focus through the use of a shallow depth of field. A shift of

               focus from foreground to background or vice versa is called rack



               Soft focus. An effect in which the sharpness of an image, or

               part of it, is reduced by the use of an optical device.


               Wide-angle shot. A shot of a broad field of action taken with a

               wide-angle lens.


               Tilted shot. When the camera is tilted on its axis so that

               normally vertical lines appear slanted to the left or right, ordinary

               expectations are frustrated. Such shots are often used in mystery

               and suspense films to create a sense of unease in the viewer.


               Camera Techniques: Movement


               Zoom. In zooming in the camera does not move; the lens is

               focussed down from a long-shot to a close-up whilst the picture

               is still being shown. The subject is magnified, and attention is

               concentrated on details previously invisible as the shot tightens

               (contrast tracking). It may be used to surprise the viewer.

               Zooming out reveals more of the scene (perhaps where a

               character is, or to whom he or she is speaking) as the shot

               widens. Zooming in rapidly brings not only the subject but also

               the background hurtling towards the viewer, which can be

               disconcerting. Zooming in and then out creates an ugly 'yo-yo'



               Following pan. The camera swivels (in the same base position)

               to follow a moving subject. A space is left in front of the subject:

               the pan 'leads' rather than 'trails'. A pan usually begins and ends

               with a few seconds of still picture to give greater impact. The

               speed of a pan across a subject creates a particular mood as well

               as establishing the viewer's relationship with the subject.

               'Hosepiping' is continually panning across from one person to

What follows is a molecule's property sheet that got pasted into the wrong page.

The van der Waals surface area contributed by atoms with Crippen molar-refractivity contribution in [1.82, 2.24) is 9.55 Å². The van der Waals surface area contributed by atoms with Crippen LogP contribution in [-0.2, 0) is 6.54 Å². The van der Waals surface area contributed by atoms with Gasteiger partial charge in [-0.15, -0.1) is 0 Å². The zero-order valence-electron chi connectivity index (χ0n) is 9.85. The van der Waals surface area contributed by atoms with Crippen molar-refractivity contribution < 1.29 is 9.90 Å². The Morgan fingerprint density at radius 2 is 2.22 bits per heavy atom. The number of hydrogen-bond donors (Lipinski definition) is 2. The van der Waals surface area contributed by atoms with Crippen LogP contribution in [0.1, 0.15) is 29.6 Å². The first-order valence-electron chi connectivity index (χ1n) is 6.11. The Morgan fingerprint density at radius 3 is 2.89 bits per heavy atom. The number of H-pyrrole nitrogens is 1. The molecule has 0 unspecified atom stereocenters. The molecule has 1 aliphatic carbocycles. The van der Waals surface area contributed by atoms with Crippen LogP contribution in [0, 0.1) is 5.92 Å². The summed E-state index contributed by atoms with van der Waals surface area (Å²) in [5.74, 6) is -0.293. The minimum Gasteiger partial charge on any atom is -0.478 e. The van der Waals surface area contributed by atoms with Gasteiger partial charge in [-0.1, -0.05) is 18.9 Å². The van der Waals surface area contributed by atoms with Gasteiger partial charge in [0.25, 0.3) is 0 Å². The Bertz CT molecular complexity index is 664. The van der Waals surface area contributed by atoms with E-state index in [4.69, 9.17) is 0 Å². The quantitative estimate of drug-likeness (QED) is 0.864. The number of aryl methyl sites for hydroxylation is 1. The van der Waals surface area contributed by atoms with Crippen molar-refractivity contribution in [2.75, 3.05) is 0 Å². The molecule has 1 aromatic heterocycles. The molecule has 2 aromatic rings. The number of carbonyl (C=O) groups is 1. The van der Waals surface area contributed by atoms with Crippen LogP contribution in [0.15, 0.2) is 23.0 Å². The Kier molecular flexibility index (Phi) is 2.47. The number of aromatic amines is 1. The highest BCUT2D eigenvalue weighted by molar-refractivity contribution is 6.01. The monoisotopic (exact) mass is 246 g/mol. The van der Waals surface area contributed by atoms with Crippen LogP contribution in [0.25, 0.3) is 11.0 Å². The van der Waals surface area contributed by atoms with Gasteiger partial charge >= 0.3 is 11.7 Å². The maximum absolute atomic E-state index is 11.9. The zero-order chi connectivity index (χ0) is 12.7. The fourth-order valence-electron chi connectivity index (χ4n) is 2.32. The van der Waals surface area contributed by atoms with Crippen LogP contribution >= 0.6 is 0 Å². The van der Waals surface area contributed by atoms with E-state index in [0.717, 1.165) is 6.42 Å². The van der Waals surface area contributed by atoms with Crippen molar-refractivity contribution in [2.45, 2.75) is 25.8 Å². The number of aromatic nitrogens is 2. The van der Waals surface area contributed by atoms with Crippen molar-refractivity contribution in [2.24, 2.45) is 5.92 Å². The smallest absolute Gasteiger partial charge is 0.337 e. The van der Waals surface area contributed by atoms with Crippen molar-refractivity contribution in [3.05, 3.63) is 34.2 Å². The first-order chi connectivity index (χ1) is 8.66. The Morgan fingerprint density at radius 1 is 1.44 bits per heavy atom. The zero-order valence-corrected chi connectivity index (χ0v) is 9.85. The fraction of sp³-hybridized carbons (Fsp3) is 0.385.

another; it looks clumsy.


               Surveying pan. The camera slowly searches the scene: may

               build to a climax or anticlimax.


               Tilt. A vertical movement of the camera - up or down- while the

               camera mounting stays fixed.


               Crab. The camera moves (crabs) right or left.


               Tracking (dollying). Tracking involves the camera itself being

               moved smoothly towards or away from the subject (contrast

               with zooming). Tracking in (like zooming) draws the viewer into

               a closer, more intense relationship with the subject; moving

               away tends to create emotional distance. Tracking back tends to

               divert attention to the edges of the screen. The speed of tracking

               may affect the viewer's mood. Rapid tracking (especially

               tracking in) is exciting; tracking back relaxes interest. In a

               dramatic narrative we may sometimes be drawn forward

               towards a subject against our will. Camera movement parallel to

               a moving subject permits speed without drawing attention to the

               camera itself.


               Hand-held camera. A hand-held camera can produce a jerky,

               bouncy, unsteady image which may create a sense of immediacy

               or chaos. Its use is a form of subjective treatment.


               Process shot. A shot made of action in front of a rear projection

               screen having on it still or moving images as a background.


               Editing Techniques


               Cut. Sudden change of shot from one viewpoint or location to

               another. On television cuts occur on average about every 7 or 8

               seconds. Cutting may:


                    change the scene;

                    compress time;

                    vary the point of view; or

                    build up an image or idea.


               There is always a reason for a cut, and you should ask yourself

               what the reason is. Less abrupt transitions are achieved with the

               fade, dissolve, and wipe